Several members guessed that
the chick featured in Watchbird,Vol. XXXIX Nos. 2&3 was a toucan, when it was an image of a Green Aracari chick (Pteroglossus viridis), presented by Jason Crean.
The species is named for the green feathers covering its back. Males' crowns are black, while females' are reddish-brown.
Its diet consists mostly of fruit, including the fruits of Cecropia trees and the palm Oenocarpus bacaba. The serrated edges of the Green Aracari's large bill help the bird to grip and gather fruit. Insects are also an occasional part of the diet, giving the birds protein.
Breeding occurs from February to June. It nests in tree cavities, producing two-four white eggs. The parents cooperate in rearing their young.
In captivity it is the most frequently bred member of the toucan family and is the most popular as a tame hand-fed pet. It requires a large cage and enrichment to prevent boredom due to its active nature, and a high-fruit diet. When all these requirements are met it is an affectionate companion for many years.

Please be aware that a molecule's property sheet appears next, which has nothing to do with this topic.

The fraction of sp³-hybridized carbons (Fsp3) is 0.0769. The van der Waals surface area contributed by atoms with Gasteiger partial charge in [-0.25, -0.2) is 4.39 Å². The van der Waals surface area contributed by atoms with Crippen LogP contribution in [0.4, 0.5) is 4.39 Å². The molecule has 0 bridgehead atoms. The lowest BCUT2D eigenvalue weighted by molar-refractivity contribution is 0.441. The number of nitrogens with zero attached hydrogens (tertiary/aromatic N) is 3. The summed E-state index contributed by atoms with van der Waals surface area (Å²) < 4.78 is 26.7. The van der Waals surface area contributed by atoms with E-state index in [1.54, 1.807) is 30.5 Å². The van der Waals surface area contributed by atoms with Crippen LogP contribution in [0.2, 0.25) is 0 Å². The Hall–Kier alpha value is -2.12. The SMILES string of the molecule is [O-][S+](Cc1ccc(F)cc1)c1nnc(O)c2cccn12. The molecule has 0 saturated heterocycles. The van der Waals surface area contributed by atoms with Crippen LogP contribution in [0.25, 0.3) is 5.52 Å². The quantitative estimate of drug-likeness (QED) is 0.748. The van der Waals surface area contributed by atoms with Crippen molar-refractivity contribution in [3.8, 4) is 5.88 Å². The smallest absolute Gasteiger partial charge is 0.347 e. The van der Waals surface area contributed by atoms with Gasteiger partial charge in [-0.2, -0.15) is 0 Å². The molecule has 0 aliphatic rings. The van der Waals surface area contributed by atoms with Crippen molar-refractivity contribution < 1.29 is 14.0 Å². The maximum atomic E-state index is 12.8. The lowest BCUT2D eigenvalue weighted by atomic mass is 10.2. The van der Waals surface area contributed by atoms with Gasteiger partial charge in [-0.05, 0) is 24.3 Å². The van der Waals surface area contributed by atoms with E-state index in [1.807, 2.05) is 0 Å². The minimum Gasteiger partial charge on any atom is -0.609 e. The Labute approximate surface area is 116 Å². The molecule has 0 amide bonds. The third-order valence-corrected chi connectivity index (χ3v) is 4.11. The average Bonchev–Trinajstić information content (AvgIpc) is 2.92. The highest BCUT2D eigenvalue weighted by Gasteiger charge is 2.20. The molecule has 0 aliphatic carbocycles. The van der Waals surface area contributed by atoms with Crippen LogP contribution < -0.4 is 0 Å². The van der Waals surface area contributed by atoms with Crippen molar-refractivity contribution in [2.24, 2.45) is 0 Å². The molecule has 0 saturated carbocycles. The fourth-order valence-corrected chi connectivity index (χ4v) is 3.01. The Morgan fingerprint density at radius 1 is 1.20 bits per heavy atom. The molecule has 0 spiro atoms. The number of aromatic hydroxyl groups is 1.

John Bornemann correctly identified the baby chick in the photo. Congratulations!
Look for additional baby bird pictures received by our membership for you to identify in the future. To submit a photo, please contact the AFA Watchbird editor at email@example.com